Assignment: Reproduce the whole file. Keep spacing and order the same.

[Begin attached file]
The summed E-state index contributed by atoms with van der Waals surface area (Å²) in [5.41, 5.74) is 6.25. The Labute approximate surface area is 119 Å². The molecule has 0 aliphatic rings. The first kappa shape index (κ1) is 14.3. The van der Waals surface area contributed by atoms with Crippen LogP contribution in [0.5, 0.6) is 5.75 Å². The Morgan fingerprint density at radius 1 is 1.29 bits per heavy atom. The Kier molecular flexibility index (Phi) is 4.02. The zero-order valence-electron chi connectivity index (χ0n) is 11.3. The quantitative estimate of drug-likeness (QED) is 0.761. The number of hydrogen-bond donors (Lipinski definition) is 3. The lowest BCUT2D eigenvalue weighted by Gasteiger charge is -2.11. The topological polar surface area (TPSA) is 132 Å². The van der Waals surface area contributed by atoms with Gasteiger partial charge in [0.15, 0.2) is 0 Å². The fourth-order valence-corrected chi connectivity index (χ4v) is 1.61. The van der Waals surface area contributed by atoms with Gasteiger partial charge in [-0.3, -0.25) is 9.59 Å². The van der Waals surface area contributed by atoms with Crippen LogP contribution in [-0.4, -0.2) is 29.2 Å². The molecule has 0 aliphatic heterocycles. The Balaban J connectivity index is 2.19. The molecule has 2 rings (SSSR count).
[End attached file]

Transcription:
The summed E-state index contributed by atoms with van der Waals surface area (Å²) in [5.41, 5.74) is 6.25. The Labute approximate surface area is 119 Å². The molecule has 0 aliphatic rings. The first kappa shape index (κ1) is 14.3. The van der Waals surface area contributed by atoms with Crippen LogP contribution in [0.5, 0.6) is 5.75 Å². The Morgan fingerprint density at radius 1 is 1.29 bits per heavy atom. The Kier molecular flexibility index (Phi) is 4.02. The zero-order valence-electron chi connectivity index (χ0n) is 11.3. The quantitative estimate of drug-likeness (QED) is 0.761. The number of hydrogen-bond donors (Lipinski definition) is 3. The lowest BCUT2D eigenvalue weighted by Gasteiger charge is -2.11. The topological polar surface area (TPSA) is 132 Å². The van der Waals surface area contributed by atoms with Gasteiger partial charge in [0.15, 0.2) is 0 Å². The fourth-order valence-corrected chi connectivity index (χ4v) is 1.61. The van der Waals surface area contributed by atoms with Gasteiger partial charge in [-0.3, -0.25) is 9.59 Å². The van der Waals surface area contributed by atoms with Crippen LogP contribution in [-0.4, -0.2) is 29.2 Å². The molecule has 0 aliphatic heterocycles. The Balaban J connectivity index is 2.19. The molecule has 2 rings (SSSR count).